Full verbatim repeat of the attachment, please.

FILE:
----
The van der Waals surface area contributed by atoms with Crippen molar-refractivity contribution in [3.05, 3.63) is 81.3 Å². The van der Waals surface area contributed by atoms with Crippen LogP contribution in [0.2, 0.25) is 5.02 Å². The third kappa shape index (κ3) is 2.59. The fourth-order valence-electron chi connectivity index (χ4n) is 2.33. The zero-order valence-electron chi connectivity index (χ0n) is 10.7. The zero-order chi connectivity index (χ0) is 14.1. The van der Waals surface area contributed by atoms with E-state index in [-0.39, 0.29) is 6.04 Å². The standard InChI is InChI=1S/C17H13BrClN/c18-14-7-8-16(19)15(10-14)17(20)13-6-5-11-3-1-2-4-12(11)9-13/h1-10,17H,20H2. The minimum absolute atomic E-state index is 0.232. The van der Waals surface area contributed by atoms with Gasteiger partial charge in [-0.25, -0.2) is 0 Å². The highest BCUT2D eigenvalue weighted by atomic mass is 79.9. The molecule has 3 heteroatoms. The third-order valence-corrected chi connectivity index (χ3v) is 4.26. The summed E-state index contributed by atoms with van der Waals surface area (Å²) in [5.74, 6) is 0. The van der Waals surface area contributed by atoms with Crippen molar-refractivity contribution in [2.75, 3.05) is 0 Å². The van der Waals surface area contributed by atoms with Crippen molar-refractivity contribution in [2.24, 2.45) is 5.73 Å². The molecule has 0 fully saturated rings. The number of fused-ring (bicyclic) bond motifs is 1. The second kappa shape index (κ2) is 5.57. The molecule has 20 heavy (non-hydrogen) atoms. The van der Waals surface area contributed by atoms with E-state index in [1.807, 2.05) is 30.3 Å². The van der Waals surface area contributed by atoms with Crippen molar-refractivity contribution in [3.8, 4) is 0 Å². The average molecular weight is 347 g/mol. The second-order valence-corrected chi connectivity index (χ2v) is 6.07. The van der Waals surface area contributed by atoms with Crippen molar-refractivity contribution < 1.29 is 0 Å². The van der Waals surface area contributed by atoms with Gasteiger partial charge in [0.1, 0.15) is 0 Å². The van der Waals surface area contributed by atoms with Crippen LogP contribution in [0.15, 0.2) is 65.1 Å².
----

The van der Waals surface area contributed by atoms with Crippen molar-refractivity contribution in [3.05, 3.63) is 81.3 Å². The van der Waals surface area contributed by atoms with Crippen LogP contribution in [0.2, 0.25) is 5.02 Å². The third kappa shape index (κ3) is 2.59. The fourth-order valence-electron chi connectivity index (χ4n) is 2.33. The zero-order valence-electron chi connectivity index (χ0n) is 10.7. The zero-order chi connectivity index (χ0) is 14.1. The van der Waals surface area contributed by atoms with E-state index in [-0.39, 0.29) is 6.04 Å². The standard InChI is InChI=1S/C17H13BrClN/c18-14-7-8-16(19)15(10-14)17(20)13-6-5-11-3-1-2-4-12(11)9-13/h1-10,17H,20H2. The minimum absolute atomic E-state index is 0.232. The van der Waals surface area contributed by atoms with Gasteiger partial charge in [-0.25, -0.2) is 0 Å². The highest BCUT2D eigenvalue weighted by atomic mass is 79.9. The molecule has 3 heteroatoms. The third-order valence-corrected chi connectivity index (χ3v) is 4.26. The summed E-state index contributed by atoms with van der Waals surface area (Å²) in [5.74, 6) is 0. The van der Waals surface area contributed by atoms with Crippen molar-refractivity contribution in [2.75, 3.05) is 0 Å². The van der Waals surface area contributed by atoms with Crippen molar-refractivity contribution in [2.24, 2.45) is 5.73 Å². The molecule has 0 fully saturated rings. The number of fused-ring (bicyclic) bond motifs is 1. The second kappa shape index (κ2) is 5.57. The molecule has 20 heavy (non-hydrogen) atoms. The van der Waals surface area contributed by atoms with E-state index in [1.807, 2.05) is 30.3 Å². The van der Waals surface area contributed by atoms with Crippen molar-refractivity contribution in [3.8, 4) is 0 Å². The average molecular weight is 347 g/mol. The second-order valence-corrected chi connectivity index (χ2v) is 6.07. The van der Waals surface area contributed by atoms with Crippen molar-refractivity contribution < 1.29 is 0 Å². The van der Waals surface area contributed by atoms with Gasteiger partial charge in [0.1, 0.15) is 0 Å². The van der Waals surface area contributed by atoms with Crippen LogP contribution in [0.15, 0.2) is 65.1 Å².